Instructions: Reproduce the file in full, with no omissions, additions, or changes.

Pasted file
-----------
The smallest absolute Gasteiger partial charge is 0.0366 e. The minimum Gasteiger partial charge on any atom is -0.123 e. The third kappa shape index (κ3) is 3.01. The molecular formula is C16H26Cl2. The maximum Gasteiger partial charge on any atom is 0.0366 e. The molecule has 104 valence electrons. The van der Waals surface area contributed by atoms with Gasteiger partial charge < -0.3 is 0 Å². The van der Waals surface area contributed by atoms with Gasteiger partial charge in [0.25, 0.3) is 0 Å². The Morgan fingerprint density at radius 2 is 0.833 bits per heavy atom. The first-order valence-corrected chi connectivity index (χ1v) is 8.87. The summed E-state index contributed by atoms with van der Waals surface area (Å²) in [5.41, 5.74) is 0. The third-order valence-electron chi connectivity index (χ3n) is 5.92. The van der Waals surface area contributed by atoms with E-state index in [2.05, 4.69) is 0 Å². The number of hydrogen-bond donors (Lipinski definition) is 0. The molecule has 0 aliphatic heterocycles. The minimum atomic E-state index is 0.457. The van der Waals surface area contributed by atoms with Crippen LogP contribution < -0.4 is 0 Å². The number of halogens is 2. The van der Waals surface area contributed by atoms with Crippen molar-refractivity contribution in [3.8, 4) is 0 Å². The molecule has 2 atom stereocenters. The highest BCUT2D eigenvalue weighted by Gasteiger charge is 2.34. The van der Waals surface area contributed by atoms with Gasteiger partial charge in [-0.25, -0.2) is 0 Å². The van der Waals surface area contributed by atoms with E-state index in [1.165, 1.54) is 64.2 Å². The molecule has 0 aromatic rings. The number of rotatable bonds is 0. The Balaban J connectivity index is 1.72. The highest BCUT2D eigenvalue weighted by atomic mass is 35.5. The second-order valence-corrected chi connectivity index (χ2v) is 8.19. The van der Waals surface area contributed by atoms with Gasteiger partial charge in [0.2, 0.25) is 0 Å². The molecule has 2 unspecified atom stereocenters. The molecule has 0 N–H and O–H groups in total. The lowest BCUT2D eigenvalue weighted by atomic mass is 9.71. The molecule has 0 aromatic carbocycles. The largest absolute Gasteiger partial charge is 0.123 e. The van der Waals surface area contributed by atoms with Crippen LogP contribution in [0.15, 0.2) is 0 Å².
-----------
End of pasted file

The smallest absolute Gasteiger partial charge is 0.0366 e. The minimum Gasteiger partial charge on any atom is -0.123 e. The third kappa shape index (κ3) is 3.01. The molecular formula is C16H26Cl2. The maximum Gasteiger partial charge on any atom is 0.0366 e. The molecule has 104 valence electrons. The van der Waals surface area contributed by atoms with Gasteiger partial charge < -0.3 is 0 Å². The van der Waals surface area contributed by atoms with Gasteiger partial charge in [0.25, 0.3) is 0 Å². The Morgan fingerprint density at radius 2 is 0.833 bits per heavy atom. The first-order valence-corrected chi connectivity index (χ1v) is 8.87. The summed E-state index contributed by atoms with van der Waals surface area (Å²) in [5.41, 5.74) is 0. The third-order valence-electron chi connectivity index (χ3n) is 5.92. The van der Waals surface area contributed by atoms with E-state index in [2.05, 4.69) is 0 Å². The number of hydrogen-bond donors (Lipinski definition) is 0. The molecule has 0 aliphatic heterocycles. The minimum atomic E-state index is 0.457. The van der Waals surface area contributed by atoms with Crippen LogP contribution < -0.4 is 0 Å². The number of halogens is 2. The van der Waals surface area contributed by atoms with Crippen molar-refractivity contribution in [3.8, 4) is 0 Å². The molecule has 2 atom stereocenters. The highest BCUT2D eigenvalue weighted by Gasteiger charge is 2.34. The van der Waals surface area contributed by atoms with Gasteiger partial charge in [-0.25, -0.2) is 0 Å². The van der Waals surface area contributed by atoms with E-state index in [1.165, 1.54) is 64.2 Å². The molecule has 0 aromatic rings. The number of rotatable bonds is 0. The Balaban J connectivity index is 1.72. The highest BCUT2D eigenvalue weighted by atomic mass is 35.5. The second-order valence-corrected chi connectivity index (χ2v) is 8.19. The van der Waals surface area contributed by atoms with Gasteiger partial charge in [0.2, 0.25) is 0 Å². The molecule has 2 unspecified atom stereocenters. The molecule has 0 N–H and O–H groups in total. The lowest BCUT2D eigenvalue weighted by atomic mass is 9.71. The molecule has 0 aromatic carbocycles. The largest absolute Gasteiger partial charge is 0.123 e. The van der Waals surface area contributed by atoms with Crippen LogP contribution in [0.15, 0.2) is 0 Å².